Scientific Self Defense – Book Review

January 21, 2018

In 1931 D. Appleton and Company published Colonel W.E. Fairbairn’s book, Scientific Self Defense, which presents the Fairbairn fighting system known as Defendu.  Colonel Fairbairn developed his fighting system through a scientific study of most of the methods of self defense.

Colonel Fairbairn’s Background

Colonel Fairbairn earned a second degree black belt from Kodokan Jui-Jitsu University in Tokyo, Japan.  He was the first foreigner living outside of Japan to do so. He also studied Chinese “boxing” with TsainChing Tung, who instructed the retainers to the Chinese Dowager Empress.

Twenty-three years with the Shanghai Police Force gave W.E. Fairbairn experience in handling violent confrontations. His traing in Jui-Jitsu and Chinese boxing stood him in good stead because in the early 1900’s Shanghai was a lawless, violent international port. He was an Inspector with the Shanghai Municipal Police Force and was responsible for apprehending pirates, drug dealers, and other violent criminals.

Fairbairn became the Instructor in Self-Defense to the Shanhai Muncipal Police Force. He also trained members of royalty and several high ranking Jui-Jitsu experts in Japan. In March 1925, Fairbairn went home to England on an eight month furlough for the purpose of writing a book on his fighting system, Defendu.

The fairbairn fighting system was adopted by the British military’s Strategic Air Service (SAS) and intelligence services. The British commandoes used Fairbairn’s fighting system during World War II and introduced it to the United States’ military.

Author Sgt. Jamean Berry

Defense Against Unarmed Attacks

An assailant may grab their victim from in front or behind and obtain a hold on any part of the victim’s body or clothing. The most common places are the victim’s wrist, neck, hair, waist, coat or belt.  The victim’s may also be grabbed in a “bear hug” or strangled.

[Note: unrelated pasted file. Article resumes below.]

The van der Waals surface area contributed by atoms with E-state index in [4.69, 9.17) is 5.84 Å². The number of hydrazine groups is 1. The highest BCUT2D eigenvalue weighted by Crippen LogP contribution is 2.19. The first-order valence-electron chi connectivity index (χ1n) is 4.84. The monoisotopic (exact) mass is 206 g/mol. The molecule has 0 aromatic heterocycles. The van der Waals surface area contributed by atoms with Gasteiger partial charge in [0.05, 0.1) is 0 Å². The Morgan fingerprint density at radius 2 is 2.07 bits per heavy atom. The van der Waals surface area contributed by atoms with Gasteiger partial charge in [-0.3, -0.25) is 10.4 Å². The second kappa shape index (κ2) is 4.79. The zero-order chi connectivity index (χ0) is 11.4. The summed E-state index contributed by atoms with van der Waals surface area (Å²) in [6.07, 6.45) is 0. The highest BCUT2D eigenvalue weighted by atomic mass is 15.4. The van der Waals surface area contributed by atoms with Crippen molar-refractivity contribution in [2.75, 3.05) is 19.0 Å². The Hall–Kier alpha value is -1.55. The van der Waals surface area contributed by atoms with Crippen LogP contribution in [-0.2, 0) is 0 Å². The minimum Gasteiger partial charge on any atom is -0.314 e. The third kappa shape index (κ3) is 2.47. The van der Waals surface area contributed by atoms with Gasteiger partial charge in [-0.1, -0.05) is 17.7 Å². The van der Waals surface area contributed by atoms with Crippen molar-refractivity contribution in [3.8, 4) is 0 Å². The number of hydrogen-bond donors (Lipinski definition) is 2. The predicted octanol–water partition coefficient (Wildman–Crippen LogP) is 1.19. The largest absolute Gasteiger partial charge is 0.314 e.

Author Onbekend/Publiek Domein

Colonel Fairbairn provides simple, effective responses to these attacks.  HIs methods for close-in fighting are best described as brutally effective. The responses include, but are not limited to:

  • striking the assailant’s testicles, “Adam’s apple”, or back of the neck;
  • bending or twisting little fingers until they break;
  • stamping on his feet;
  • hitting him in the face with your head;
  • throwing the assailant by his head, wrist, arm, hip, leg, or instep.

Defense Against Armed Attacks

Colonel Fairbairn taught that an unarmed victims are capable of defending themselves against someone who is armed.  He wrote, in Scientific Self Defense, “…a man who “holds” you “up” with a pistol or other weapon, to use a slang term, ‘throwing a bluff’ and is far too cowardly to commit murder; otherwise he would shoot you on sight and rob you afterwards.”

In his book, Fairbairn teaches how to disarm an assailant armed with either a gun or knife.

Guns

      • From in front: hold your hands above your head as far apart as possible and pretend you are afraid, swing your hand to knock the gun past your body and turn sideways, seize the gun and assailant’s hand from underneath, then force them upwards and backwards.